- Denver Broncos RB Javonte Williams fumbled at the one-yard line but led the team in receptions, which is a good sign for his future fantasy production.
- Broncos WR Jerry Jewdy led the game in receiving yards thanks to a 67-yard touchdown deep catch and run.
- The Seattle Seahawks emerged victorious due to Geno Smith’s consistency and touchdowns by two of their three tight ends.
PFF’s fantasy football recap focuses on player usage and stats, breaking down all the vital information you need to achieve fantasy success in 2022.
DENVER BRONCOS @ SEATTLE SEAHAWKS
Be cautiously optimistic about Javonte Williams: The second-year running back started the game over Melvin Gordon III, something he didn’t do last season. Both backs were used significantly, but Williams was the man more often than last season.
- He looked better than Gordon as a runner with three explosive runs on his limited carries.
- He caught a career-high 11 passes while leading the team in targets.
- His receiving usage was something talked about during the offseason and is likely to carry on in future games.
- It was odd to see Gordon receive more carries while Williams sees more targets, but Gordon took the third-down snaps while Williams played more on early downs. The vast majority of cases are the opposite. Typically, the running back who plays on third downs also gets the two-minute drill, but that wasn’t true for Denver.
- Williams can be a top-10 fantasy back if he receives half the carries and significant targets. He would likely need to take the third-down snaps, and at least a slight majority of carries to reach the top five.
The Broncos have a clear slot receiver: Jerry Jewdy was often the Broncos’ slot receiver despite KJ Hamler having that role when he was last healthy in 2020.
- Hamler was still Denver’s third wide receiver, playing the vast majority of snaps out of 11 personnel, but he almost always lined up on the outside.
- Russell Wilson has a history of throwing to slot receivers, so this is good news for Jeudy and bad for Hamler for fantasy purposes.
- Three of Jeudy’s four catches, including the 67 yard touchdown, came while Jeudy was lined up in the slot.
Avoid all tight ends from this game: Two tight ends scored a touchdown while another gained over 50 receiving yards, but these tight ends will be impossible to predict from one week to another.
- The Seahawks used Will Disley spirit Noah Fant interchangeably. Neither player runs enough pass routes to be a consistent fantasy tight end.
- Seattle tends to use Fant more on third downs, which would indicate he’d be the Seahawks tight end to pick up if anything, but he had the worst game of the three for fantasy football purposes.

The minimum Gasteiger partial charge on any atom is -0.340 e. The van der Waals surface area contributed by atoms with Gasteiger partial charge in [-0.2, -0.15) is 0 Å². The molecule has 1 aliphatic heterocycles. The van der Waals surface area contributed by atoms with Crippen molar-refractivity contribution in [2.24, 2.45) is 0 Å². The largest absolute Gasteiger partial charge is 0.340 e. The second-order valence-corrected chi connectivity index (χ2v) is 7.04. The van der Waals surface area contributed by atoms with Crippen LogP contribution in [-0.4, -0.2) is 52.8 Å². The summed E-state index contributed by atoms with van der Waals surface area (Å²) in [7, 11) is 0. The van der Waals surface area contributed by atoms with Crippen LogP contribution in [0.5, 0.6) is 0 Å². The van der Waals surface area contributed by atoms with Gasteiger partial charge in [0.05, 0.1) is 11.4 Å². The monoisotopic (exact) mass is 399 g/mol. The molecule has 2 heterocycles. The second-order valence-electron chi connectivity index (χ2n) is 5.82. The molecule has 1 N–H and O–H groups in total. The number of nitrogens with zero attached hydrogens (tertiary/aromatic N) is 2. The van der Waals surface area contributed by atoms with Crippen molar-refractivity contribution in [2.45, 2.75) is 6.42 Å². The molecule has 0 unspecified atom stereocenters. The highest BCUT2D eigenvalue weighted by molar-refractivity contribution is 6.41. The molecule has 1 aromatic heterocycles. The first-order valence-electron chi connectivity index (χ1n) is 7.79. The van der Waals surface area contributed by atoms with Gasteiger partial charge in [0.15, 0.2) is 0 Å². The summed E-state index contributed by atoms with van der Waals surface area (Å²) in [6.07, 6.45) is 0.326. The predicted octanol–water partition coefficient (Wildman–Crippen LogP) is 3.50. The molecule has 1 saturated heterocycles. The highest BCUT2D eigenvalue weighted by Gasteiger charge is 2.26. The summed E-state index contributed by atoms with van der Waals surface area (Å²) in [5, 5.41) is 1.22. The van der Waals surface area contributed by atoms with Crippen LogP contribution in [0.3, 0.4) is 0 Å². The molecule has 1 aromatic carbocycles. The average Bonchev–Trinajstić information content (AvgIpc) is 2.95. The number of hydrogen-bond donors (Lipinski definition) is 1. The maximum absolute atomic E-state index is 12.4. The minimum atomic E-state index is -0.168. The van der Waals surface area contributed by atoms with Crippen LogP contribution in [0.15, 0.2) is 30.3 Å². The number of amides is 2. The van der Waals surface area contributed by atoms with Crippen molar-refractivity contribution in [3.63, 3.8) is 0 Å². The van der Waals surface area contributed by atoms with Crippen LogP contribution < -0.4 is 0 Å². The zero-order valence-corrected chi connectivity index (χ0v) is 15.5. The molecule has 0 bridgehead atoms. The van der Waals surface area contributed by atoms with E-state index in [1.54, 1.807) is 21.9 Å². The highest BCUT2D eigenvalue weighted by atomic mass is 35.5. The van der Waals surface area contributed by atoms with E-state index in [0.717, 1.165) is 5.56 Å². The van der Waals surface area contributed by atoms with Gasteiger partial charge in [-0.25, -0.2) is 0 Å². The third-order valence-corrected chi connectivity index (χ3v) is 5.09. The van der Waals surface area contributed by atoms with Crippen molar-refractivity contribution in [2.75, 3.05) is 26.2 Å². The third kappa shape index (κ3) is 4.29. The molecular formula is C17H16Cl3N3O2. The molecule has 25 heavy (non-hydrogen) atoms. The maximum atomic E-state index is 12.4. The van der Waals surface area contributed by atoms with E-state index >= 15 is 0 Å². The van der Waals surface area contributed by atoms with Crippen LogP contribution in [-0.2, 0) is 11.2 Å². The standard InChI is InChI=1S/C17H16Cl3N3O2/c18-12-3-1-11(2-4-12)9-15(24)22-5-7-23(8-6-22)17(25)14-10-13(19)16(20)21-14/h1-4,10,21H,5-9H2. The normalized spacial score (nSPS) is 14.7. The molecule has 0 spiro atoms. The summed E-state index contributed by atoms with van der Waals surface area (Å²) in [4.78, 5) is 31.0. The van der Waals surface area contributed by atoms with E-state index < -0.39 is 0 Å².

- Colby Parkinson mixed in with three tight end sets, a minority of two tight end sets and even some snaps from 11 personnel.
- The Broncos used three tight ends, plus a tight end/fullback hybrid player Andrew Beck. All four played significant snaps.
- Albert Okwuegbunam tended to be the primary receiver, but he rarely played in two tight end sets and didn’t receive all of the snaps in 11 personnel. That also isn’t enough playing time for a consistent fantasy tight end.
The Seahawks running backs haven’t changed from last season: The Seahawks running back usage was predictable, as Rashaad Penny played early downs while Travis Homer took third downs.
- This is almost the exact same split the Seahawks used to end last season.
- The main difference is DeeJay Dallas also mixed in on passing downs, but Homer appears to have taken a clear hold on the passing role.
- Kenneth Walker III missed this game due to his hernia surgery.
- Once Walker is healthy, he will likely cut into Penny’s role while Homer’s role will remain unchanged.
- Penny can be a fantasy starter for as long as Walker is out, but it will be hard to start either back once both are playing.
- Homer might end up being the most consistent back in the later months of the season, especially if the Seahawks are losing games and need to pass a lot.
- Snaps include plays called back due to penalties, including offensive holding or defensive pass interference. The other three stats have these plays removed.
- Targets may differ from official NFL sources. The most likely discrepancy would be from a clear thrown-away pass, where the NFL may give the target to the nearest receiver, while this data will not.
- Carries are only on designed plays. Quarterback scrambles won’t count for the total number of carries in the game.